Ignite Toronto 2: Designing for Social Selves


Published on

My presentation from Ignite Toronto 2, where I talk about how biology doesn't explain "the self," and technology should accommodate not just biology but the social.

Published in: Design, Technology, Business
  • Be the first to comment

  • Be the first to like this

No Downloads
Total views
On SlideShare
From Embeds
Number of Embeds
Embeds 0
No embeds

No notes for slide
  • This presentation about is the self, that it is a social phenomenon not a biological one. Most theories of the self don’t give us a social angle but only a biological one. This has an impact for technology design.
  • The self is an uniquely human phenomenon. It is the internal private reality of the consciousness.It is not anatomical or physiological.It is not a body. It is only meaningful in social situations.
  • So we have this internal, private reality, this consciousness.Biological paradigms to explain it are inadequate. Bodies are the containers of selves, not the actual self.Containers matter. But they are not the only thing that matters.
  • HAL 9000 has a self.He is socially competent.Aware of his inner reality. He imagined that Dave and Frank were plotting against him. Victor had no inner reality but HAL did.HAL understood the social.
  • Our “emotion chips” have differential results.How do selves come to be embarrassed? Inspired? in love?Unfortunately, most of our ideas about the self are really about our hardware.
  • For example, SigmundFreud.Freud thought biological experiences created the self, In the form of ego and the superego. We learn about our anus and develop a selfBut this doesn’t explain Victor or HAL’s development.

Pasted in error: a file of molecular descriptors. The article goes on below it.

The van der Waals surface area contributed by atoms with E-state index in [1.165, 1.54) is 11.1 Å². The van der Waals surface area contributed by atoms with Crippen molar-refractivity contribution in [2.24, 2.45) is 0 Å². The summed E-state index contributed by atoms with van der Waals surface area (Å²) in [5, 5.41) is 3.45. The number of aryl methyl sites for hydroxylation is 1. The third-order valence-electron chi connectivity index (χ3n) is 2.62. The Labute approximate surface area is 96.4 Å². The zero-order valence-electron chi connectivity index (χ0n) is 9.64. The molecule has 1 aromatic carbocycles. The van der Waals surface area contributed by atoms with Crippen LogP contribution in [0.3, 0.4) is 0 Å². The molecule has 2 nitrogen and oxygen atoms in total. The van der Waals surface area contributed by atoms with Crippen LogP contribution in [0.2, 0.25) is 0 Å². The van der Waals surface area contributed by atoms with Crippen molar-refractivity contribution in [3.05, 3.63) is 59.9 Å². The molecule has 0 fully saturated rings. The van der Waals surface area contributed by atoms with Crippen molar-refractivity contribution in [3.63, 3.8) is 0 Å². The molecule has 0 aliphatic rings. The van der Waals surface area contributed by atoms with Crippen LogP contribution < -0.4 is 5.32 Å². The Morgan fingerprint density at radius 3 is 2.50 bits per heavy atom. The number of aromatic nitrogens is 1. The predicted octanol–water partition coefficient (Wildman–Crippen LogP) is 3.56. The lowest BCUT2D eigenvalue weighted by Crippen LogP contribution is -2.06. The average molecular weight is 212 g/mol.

• Even psychologist Piaget put biology first. Piaget’s theory of child development relies on sensory experiencesNot social experiences.For Piaget, learning starts with a bodily interaction, not social interaction.
  • Technology designed for biological selves has a mechanical quality to it. It will fit the physiology. But it will be socially awkward, or embarrassing. Technology that focuses on bodies has a “near miss” quality to it.It is “off.”
  • Google Street View. This technology has created a few embarrassing moments. Google’s face blurring does not solve our embarrassment of interpreting this image. Street View is functional, not social.
  • Facebook continually fails to sense what selves need.This self posted a picture of himself smoking.Unfortunately, his mom recognized the room. This is embarrassing.
  • If we design for selves, not bodies, we think of everyone’s internal private realities. Bodies need ergonomics, usability, accessibility. Selves need to be shielded from embarrassment, awkward situations, and social breaches.
  • Technology designed for bodies is like an awkward dinner party. The technology we design should provide a consistent, social lubricant. We must design technology like we design great parties.Where the right people sit in the right seats.
  • Socially meaningful symbols must be present. This can be discovered through contextual inquiry,Selves also require the ability to control their presentation to others. And finally, the social “place” of technology must be clearly demarcated.
  • In the end, we design our world for selves.Technology designed for bodies just gets in the way. If technology is designed for bodies, selves change to meet the needs of technology. I would prefer that have technology adapt to selves. Thank you
  • Ignite Toronto 2: Designing for Social Selves

    1. 1. Designing Technology for Social Selves<br />Ignite Toronto<br />November 25, 2009<br />
    2. 2. What is a “self”?<br />
    3. 3. Our bodies ≠ Our selves<br />
    4. 4. Victor, The Wild Child of Aveyron<br />
    5. 5.
    6. 6.
    7. 7.
    8. 8.
    9. 9.
    10. 10.
    11. 11.
    12. 12. The “I” and the “Me”<br />The “Me”<br />The “I”<br />
    13. 13. The “I” and the “Me”<br />The “Me”<br />The “Generalized Other”<br />The “I”<br />
    14. 14. Which brings us to technology design…<br />
    15. 15.
    16. 16.
    17. 17. Design for selves, not bodies<br />
    18. 18.
    19. 19. Features selves might need<br />